Facebook isn’t necessarily thought of as a video platform, yet it does provide a massive portal to video content. Facebook is aware of this, and is broadening its rollout of new video playback features on its mobile app — and notably, videos in the News Feed will now autoplay with the sound turned on by default. In addition, audio will fade in and out as you scroll past, and the company is introducing another app for TVs.
Facebook first listed the video-focused updates in a post on its Newsroom blog in February. A few weeks ago, the social media giant made good on that promise in earnest, as an increasing number of people are seeing a message that reads, “We’re always working to make Facebook a better place to watch videos. That’s why videos now play with sound on automatically. Use the volume icon on any video to make the sound right for you.”
Apparently, Facebook decided to make the change back in February because users expected to hear sound as they scrolled through their News Feed. “After testing sound on in News Feed and hearing positive feedback, we’re slowly bringing it to more people. With this update, sound fades in and out as you scroll through videos in News Feed, bringing those videos to life,” Facebook noted in a blog post.
But don’t worry — if you don’t want the sound automatically on in Facebook, you have the option of turning it off, both on the iOS and Android versions of the app. Just select the menu button and make your way over to account settings and sounds, and turn off “News Feed Start With Sound.”
Facebook’s decision will likely help it become a major player in video, encouraging people to watch more of them and allowing advertisers to more easily reach people. But advertisers might want to tread carefully before hitting Facebook users with lots of loud videos on the popular social media network. According to the Coalition For Better Ads, an industry group seeking to push less annoying advertisements, videos with autoplay sound are among the least popular ad formats around.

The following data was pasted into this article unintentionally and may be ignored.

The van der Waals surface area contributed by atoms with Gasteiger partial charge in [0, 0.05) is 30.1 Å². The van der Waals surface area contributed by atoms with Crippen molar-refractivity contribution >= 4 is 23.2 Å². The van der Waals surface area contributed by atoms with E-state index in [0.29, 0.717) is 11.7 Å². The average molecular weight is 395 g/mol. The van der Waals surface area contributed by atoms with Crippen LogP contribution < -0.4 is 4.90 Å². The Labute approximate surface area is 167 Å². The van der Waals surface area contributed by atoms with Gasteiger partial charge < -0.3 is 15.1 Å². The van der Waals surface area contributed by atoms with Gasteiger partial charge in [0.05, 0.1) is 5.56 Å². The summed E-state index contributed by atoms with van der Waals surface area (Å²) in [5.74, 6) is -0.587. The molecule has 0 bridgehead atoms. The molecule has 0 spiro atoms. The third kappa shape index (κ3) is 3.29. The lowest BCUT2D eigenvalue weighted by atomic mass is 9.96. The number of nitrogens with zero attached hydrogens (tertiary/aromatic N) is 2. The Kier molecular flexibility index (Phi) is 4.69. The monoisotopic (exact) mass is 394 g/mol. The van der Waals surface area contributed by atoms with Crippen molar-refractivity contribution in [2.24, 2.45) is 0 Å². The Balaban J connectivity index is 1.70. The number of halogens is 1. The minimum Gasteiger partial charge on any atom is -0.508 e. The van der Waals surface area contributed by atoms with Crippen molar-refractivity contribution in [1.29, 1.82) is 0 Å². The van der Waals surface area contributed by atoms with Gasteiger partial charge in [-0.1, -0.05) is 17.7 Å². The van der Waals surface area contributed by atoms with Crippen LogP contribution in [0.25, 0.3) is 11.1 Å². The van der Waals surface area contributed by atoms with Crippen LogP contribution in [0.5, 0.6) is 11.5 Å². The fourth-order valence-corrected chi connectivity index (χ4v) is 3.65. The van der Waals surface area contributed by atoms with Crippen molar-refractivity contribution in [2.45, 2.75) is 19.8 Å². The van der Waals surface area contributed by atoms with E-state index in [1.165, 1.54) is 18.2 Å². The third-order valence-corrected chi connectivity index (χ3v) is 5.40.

“This ad experience is especially disruptive because it catches the reader off guard and often compels them to quickly close the window or tab in order to stop the sound — especially if they are on their mobile device and in a public place, where such noise can be a public nuisance and personal embarrassment,” the group said in its report on a recent survey.
A more welcome addition might be the larger preview for vertically formatted videos. Facebook notes it has been testing this layout for some accounts as well, and soon it will roll out to all iOS and Android users. The new viewing experience also sports a smoother animation to scale to full-screen more seamlessly, as well as a redesigned progress bar with thumbnails to make navigating videos much more convenient.
Finally, Facebook is adding watch-and-scroll functionality similar to what Google implemented quite a while ago in its YouTube app. Users can now minimize video to a picture-and-picture view while continuing to browse their News Feed. On Android, videos even continue to play outside of the app — similar to how the social network’s Chat Heads messaging feature operates.
In addition to the update for mobile, Facebook also announced it is making the move to bigger screens with a video app for Apple TV, Amazon Fire TV, and Samsung Smart TV. The new app allows for easy viewing of videos shared by pages and friends, and also recommends content based on interest. It expands upon a feature the social network rolled out last fall, which introduced the ability to stream videos straight to a TV from any device. Facebook says it is working to bring the app to additional platforms in the future.
Update: Added information relating to the decision to autoplay sound.
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